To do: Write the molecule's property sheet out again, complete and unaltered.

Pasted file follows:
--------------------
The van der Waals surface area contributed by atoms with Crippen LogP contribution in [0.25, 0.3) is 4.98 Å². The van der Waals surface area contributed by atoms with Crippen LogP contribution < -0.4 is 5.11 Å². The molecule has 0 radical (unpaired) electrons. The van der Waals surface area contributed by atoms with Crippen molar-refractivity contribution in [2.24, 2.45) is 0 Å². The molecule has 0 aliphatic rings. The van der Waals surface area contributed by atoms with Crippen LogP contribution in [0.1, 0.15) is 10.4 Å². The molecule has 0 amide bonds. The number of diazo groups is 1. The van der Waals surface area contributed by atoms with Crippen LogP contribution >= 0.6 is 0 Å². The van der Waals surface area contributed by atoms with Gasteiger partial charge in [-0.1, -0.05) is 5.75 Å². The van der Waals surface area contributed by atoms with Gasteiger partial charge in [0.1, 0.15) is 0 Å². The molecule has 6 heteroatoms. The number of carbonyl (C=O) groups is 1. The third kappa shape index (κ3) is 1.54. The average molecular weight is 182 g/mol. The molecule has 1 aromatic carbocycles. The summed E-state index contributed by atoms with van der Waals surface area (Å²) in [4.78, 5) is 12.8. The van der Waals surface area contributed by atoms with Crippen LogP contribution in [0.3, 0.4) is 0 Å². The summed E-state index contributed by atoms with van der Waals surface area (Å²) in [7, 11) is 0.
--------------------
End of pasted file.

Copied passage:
The van der Waals surface area contributed by atoms with Crippen LogP contribution in [0.25, 0.3) is 4.98 Å². The van der Waals surface area contributed by atoms with Crippen LogP contribution < -0.4 is 5.11 Å². The molecule has 0 radical (unpaired) electrons. The van der Waals surface area contributed by atoms with Crippen molar-refractivity contribution in [2.24, 2.45) is 0 Å². The molecule has 0 aliphatic rings. The van der Waals surface area contributed by atoms with Crippen LogP contribution in [0.1, 0.15) is 10.4 Å². The molecule has 0 amide bonds. The number of diazo groups is 1. The van der Waals surface area contributed by atoms with Crippen LogP contribution >= 0.6 is 0 Å². The van der Waals surface area contributed by atoms with Gasteiger partial charge in [-0.1, -0.05) is 5.75 Å². The van der Waals surface area contributed by atoms with Gasteiger partial charge in [0.1, 0.15) is 0 Å². The molecule has 6 heteroatoms. The number of carbonyl (C=O) groups is 1. The third kappa shape index (κ3) is 1.54. The average molecular weight is 182 g/mol. The molecule has 1 aromatic carbocycles. The summed E-state index contributed by atoms with van der Waals surface area (Å²) in [4.78, 5) is 12.8. The van der Waals surface area contributed by atoms with Crippen LogP contribution in [0.3, 0.4) is 0 Å². The summed E-state index contributed by atoms with van der Waals surface area (Å²) in [7, 11) is 0.